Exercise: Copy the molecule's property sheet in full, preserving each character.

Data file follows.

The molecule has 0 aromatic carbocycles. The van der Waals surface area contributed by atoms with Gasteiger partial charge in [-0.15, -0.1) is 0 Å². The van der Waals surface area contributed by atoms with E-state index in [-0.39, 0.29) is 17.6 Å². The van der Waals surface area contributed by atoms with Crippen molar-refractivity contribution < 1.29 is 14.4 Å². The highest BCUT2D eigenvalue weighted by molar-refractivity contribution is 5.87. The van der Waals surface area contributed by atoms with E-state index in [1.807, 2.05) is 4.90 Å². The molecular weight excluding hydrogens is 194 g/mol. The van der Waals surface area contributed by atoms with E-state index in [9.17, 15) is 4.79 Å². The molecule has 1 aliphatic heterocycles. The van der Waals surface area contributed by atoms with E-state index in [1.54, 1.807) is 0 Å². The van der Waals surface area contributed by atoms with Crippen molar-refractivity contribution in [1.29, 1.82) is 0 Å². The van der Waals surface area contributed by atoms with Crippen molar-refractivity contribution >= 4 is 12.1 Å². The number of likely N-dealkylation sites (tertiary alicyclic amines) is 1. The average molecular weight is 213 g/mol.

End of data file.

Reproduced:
The molecule has 0 aromatic carbocycles. The van der Waals surface area contributed by atoms with Gasteiger partial charge in [-0.15, -0.1) is 0 Å². The van der Waals surface area contributed by atoms with E-state index in [-0.39, 0.29) is 17.6 Å². The van der Waals surface area contributed by atoms with Crippen molar-refractivity contribution < 1.29 is 14.4 Å². The highest BCUT2D eigenvalue weighted by molar-refractivity contribution is 5.87. The van der Waals surface area contributed by atoms with E-state index in [1.807, 2.05) is 4.90 Å². The molecular weight excluding hydrogens is 194 g/mol. The van der Waals surface area contributed by atoms with E-state index in [9.17, 15) is 4.79 Å². The molecule has 1 aliphatic heterocycles. The van der Waals surface area contributed by atoms with E-state index in [1.54, 1.807) is 0 Å². The van der Waals surface area contributed by atoms with Crippen molar-refractivity contribution in [1.29, 1.82) is 0 Å². The van der Waals surface area contributed by atoms with Crippen molar-refractivity contribution >= 4 is 12.1 Å². The number of likely N-dealkylation sites (tertiary alicyclic amines) is 1. The average molecular weight is 213 g/mol.